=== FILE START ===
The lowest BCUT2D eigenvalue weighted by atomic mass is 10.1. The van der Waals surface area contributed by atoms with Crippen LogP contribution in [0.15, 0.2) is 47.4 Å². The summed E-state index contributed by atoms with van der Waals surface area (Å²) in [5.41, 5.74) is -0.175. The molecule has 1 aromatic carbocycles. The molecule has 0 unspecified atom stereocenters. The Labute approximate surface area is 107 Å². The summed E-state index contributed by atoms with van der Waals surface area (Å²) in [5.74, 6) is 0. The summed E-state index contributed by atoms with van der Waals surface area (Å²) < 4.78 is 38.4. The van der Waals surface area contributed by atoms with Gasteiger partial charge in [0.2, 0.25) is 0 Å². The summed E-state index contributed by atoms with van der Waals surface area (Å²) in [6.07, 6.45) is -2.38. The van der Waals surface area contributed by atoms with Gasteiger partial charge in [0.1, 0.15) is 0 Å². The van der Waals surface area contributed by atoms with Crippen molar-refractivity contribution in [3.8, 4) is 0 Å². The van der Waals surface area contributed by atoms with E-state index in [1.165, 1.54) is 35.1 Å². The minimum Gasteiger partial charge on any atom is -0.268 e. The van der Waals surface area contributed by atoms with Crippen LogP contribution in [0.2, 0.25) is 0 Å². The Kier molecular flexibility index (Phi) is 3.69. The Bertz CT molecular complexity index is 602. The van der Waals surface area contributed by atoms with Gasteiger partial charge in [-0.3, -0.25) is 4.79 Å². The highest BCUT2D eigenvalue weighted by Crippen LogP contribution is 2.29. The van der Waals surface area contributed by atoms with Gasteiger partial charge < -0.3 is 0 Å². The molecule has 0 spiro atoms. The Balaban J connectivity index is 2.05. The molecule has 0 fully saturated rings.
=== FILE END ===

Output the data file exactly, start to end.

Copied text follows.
The lowest BCUT2D eigenvalue weighted by atomic mass is 10.1. The van der Waals surface area contributed by atoms with Crippen LogP contribution in [0.15, 0.2) is 47.4 Å². The summed E-state index contributed by atoms with van der Waals surface area (Å²) in [5.41, 5.74) is -0.175. The molecule has 1 aromatic carbocycles. The molecule has 0 unspecified atom stereocenters. The Labute approximate surface area is 107 Å². The summed E-state index contributed by atoms with van der Waals surface area (Å²) in [5.74, 6) is 0. The summed E-state index contributed by atoms with van der Waals surface area (Å²) < 4.78 is 38.4. The van der Waals surface area contributed by atoms with Gasteiger partial charge in [0.2, 0.25) is 0 Å². The summed E-state index contributed by atoms with van der Waals surface area (Å²) in [6.07, 6.45) is -2.38. The van der Waals surface area contributed by atoms with Gasteiger partial charge in [0.1, 0.15) is 0 Å². The van der Waals surface area contributed by atoms with Crippen molar-refractivity contribution in [3.8, 4) is 0 Å². The van der Waals surface area contributed by atoms with E-state index in [1.165, 1.54) is 35.1 Å². The minimum Gasteiger partial charge on any atom is -0.268 e. The van der Waals surface area contributed by atoms with Crippen LogP contribution in [0.2, 0.25) is 0 Å². The Kier molecular flexibility index (Phi) is 3.69. The Bertz CT molecular complexity index is 602. The van der Waals surface area contributed by atoms with Gasteiger partial charge in [-0.3, -0.25) is 4.79 Å². The highest BCUT2D eigenvalue weighted by Crippen LogP contribution is 2.29. The van der Waals surface area contributed by atoms with Gasteiger partial charge < -0.3 is 0 Å². The molecule has 0 spiro atoms. The Balaban J connectivity index is 2.05. The molecule has 0 fully saturated rings.